The Harlem Renaissance, the great flowering of African American arts and culture in the early twentieth century, is hard to define and easy to admire. Coupled with the Great Migration, in which hundreds of thousands of Southern black workers moved to t...
The Harlem Renaissance, the great flowering of African American arts and culture in the early twentieth century, is hard to define and easy to admire. Coupled with the Great Migration, in which hundreds of thousands of Southern black workers moved to the rapidly industrializing cities of the North, the Harlem Renaissance was a time of great artistic expression, as musicians, visual artists, and writers forged a new consciousness. The works they produced reflected a spirit of change, progress, and optimism – but underlying the excitement were also a sense of struggle; reflective themes of nostalgia, guilt, and regret; and a clear-eyed view of racial relations in American culture. Host Jacke Wilson looks at the works of Langston Hughes, Nella Larsen, Zora Neale Hurston, and the many others who turned Harlem into the center of a worldwide movement.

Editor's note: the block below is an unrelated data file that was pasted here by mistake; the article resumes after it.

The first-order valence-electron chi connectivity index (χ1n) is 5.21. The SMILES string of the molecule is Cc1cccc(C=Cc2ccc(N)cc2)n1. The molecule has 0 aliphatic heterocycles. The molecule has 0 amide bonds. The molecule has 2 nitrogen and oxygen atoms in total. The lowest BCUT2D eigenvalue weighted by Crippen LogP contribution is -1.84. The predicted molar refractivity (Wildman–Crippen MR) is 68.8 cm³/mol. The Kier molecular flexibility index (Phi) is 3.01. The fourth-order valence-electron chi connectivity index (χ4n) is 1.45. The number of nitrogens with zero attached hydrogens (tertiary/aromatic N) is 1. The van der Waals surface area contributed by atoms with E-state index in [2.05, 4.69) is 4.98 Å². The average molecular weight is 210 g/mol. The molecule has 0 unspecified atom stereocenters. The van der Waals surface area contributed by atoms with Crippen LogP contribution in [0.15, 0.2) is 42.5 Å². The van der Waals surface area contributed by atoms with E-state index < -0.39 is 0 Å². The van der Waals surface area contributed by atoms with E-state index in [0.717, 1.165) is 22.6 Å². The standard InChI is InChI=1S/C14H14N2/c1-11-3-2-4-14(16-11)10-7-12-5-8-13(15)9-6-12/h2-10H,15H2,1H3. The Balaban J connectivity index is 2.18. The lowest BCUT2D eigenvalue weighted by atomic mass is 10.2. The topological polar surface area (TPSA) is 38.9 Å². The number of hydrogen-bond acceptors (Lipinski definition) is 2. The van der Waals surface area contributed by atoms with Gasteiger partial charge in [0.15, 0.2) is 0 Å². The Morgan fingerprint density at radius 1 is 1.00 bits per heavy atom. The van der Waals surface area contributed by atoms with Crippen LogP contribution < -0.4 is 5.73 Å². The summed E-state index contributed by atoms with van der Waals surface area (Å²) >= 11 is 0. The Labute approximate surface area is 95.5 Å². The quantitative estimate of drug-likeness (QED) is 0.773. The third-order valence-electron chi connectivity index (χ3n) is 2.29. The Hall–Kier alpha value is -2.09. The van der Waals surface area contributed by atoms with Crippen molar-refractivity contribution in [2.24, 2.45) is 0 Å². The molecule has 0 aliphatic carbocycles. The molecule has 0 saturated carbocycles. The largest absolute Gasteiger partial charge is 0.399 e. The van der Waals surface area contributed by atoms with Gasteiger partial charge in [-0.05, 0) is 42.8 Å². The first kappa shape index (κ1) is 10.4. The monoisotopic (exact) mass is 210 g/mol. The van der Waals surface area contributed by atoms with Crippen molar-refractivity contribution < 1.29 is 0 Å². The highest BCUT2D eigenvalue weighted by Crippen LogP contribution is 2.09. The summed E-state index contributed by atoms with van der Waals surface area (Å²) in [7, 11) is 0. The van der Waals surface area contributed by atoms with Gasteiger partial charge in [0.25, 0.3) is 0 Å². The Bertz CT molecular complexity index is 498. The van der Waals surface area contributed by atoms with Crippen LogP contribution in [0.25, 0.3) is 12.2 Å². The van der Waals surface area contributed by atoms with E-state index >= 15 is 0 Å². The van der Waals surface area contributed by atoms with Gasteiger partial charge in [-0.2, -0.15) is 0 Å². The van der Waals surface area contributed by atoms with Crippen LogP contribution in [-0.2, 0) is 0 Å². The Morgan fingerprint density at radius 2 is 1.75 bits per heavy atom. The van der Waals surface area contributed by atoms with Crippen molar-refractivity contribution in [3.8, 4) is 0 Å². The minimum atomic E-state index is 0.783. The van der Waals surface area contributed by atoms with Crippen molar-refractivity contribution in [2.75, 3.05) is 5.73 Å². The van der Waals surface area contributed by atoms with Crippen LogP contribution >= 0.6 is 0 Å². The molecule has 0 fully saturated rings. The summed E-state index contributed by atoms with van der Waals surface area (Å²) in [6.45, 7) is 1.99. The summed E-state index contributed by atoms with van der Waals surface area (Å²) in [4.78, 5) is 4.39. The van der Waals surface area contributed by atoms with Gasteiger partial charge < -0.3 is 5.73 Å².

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“Handel – Entrance to the Queen of Sheba” by Advent Chamber Orchestra (From the Free Music Archive / CC by SA).
“The Mooche” and “Creole Love Call” by Duke Ellington and His Orchestra (feat. Adelaide Hall)
“Young Woman’s Blues” by Bessie Smith
“I’m Just Wild About Harry” from Shuffle Along (1921) (feat. Thelma Carpenter)
Since you're listening to The History of Literature, we'd like to suggest you also try other Podglomerate shows surrounding literature, history, and storytelling like Storybound, Micheaux Mission, and The History of Standup.
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